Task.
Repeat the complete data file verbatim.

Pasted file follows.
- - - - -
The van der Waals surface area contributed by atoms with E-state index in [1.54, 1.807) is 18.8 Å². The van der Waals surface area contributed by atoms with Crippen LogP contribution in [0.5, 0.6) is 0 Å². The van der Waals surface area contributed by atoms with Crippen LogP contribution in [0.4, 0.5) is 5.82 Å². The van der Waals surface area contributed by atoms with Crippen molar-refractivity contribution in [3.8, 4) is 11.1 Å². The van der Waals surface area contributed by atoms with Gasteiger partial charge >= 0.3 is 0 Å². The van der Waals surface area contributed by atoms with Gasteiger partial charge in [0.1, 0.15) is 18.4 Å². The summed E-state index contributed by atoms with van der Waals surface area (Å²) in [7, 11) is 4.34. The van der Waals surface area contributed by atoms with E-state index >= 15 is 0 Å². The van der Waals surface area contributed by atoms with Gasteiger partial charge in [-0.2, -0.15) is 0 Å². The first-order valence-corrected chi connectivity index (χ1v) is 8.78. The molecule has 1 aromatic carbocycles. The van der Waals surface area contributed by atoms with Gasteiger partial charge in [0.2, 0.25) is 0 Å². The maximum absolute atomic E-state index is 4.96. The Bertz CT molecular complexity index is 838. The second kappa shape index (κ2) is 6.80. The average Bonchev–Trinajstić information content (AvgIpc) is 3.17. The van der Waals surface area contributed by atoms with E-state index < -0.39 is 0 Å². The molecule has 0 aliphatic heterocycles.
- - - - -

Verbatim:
The van der Waals surface area contributed by atoms with E-state index in [1.54, 1.807) is 18.8 Å². The van der Waals surface area contributed by atoms with Crippen LogP contribution in [0.5, 0.6) is 0 Å². The van der Waals surface area contributed by atoms with Crippen LogP contribution in [0.4, 0.5) is 5.82 Å². The van der Waals surface area contributed by atoms with Crippen molar-refractivity contribution in [3.8, 4) is 11.1 Å². The van der Waals surface area contributed by atoms with Gasteiger partial charge >= 0.3 is 0 Å². The van der Waals surface area contributed by atoms with Gasteiger partial charge in [0.1, 0.15) is 18.4 Å². The summed E-state index contributed by atoms with van der Waals surface area (Å²) in [7, 11) is 4.34. The van der Waals surface area contributed by atoms with E-state index >= 15 is 0 Å². The van der Waals surface area contributed by atoms with Gasteiger partial charge in [-0.2, -0.15) is 0 Å². The first-order valence-corrected chi connectivity index (χ1v) is 8.78. The molecule has 1 aromatic carbocycles. The van der Waals surface area contributed by atoms with Gasteiger partial charge in [0.2, 0.25) is 0 Å². The maximum absolute atomic E-state index is 4.96. The Bertz CT molecular complexity index is 838. The second kappa shape index (κ2) is 6.80. The average Bonchev–Trinajstić information content (AvgIpc) is 3.17. The van der Waals surface area contributed by atoms with E-state index < -0.39 is 0 Å². The molecule has 0 aliphatic heterocycles.